371.4 Participatory video, knowledge production and power in a South African shack settlement

Thursday, August 2, 2012: 3:00 PM
Faculty of Economics, TBA
Oral Presentation
Shannon WALSH , South African Research Chair in Social Change, University of Johannesburg, South Africa
Participatory video allows us to reflect, together, on the situation we are in and that surrounds us. Using participatory video can be a way to reflect on power, positioning and who controls knowledge, using our own position in the everyday world as a starting place. In this paper I explore issues around knowledge and power that emerged through video workshops with youth in a shack settlement in Durban, South Africa. I argue that participatory video must not be dislodged from either the local contexts in which the work takes place or from a critical position around the pitfalls of ‘empowerment’ within conscientization. Specific to the project I discuss in this paper, issues around violence for girls must not be underestimated, and approaches to this work should include responsive strategies for dealing with difficult, and sometimes traumatic, experiences that may emerge in the process. I argue that we must not neglect the ways in which issues like AIDS, rape, and gender-based violence become normalized in some contexts, and thoughtful, inclusive strategies to help participants work through what comes up must be included within project planning.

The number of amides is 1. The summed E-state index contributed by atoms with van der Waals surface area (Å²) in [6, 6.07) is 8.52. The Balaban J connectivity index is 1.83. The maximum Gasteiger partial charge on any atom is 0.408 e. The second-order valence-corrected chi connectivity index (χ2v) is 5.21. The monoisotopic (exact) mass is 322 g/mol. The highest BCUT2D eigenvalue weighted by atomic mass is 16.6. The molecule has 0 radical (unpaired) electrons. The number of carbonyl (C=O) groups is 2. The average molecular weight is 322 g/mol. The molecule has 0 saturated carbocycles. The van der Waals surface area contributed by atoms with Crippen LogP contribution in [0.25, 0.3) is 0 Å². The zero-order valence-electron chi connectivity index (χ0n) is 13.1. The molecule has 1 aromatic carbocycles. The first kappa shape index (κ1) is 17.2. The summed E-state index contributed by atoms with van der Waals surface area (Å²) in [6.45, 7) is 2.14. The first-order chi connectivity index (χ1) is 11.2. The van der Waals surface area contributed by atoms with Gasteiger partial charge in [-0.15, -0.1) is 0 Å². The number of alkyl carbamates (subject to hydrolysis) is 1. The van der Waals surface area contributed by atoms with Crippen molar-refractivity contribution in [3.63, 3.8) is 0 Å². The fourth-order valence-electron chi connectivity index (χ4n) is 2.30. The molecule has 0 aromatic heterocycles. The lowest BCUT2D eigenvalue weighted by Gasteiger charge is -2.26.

How can we use these tools while resisting the ‘romance of community’ and seeing beyond short-term impacts towards a view to a longer-term project of positive transformation? How do we deal with the power issues that are inherently present as researchers? What are the ultimate goals?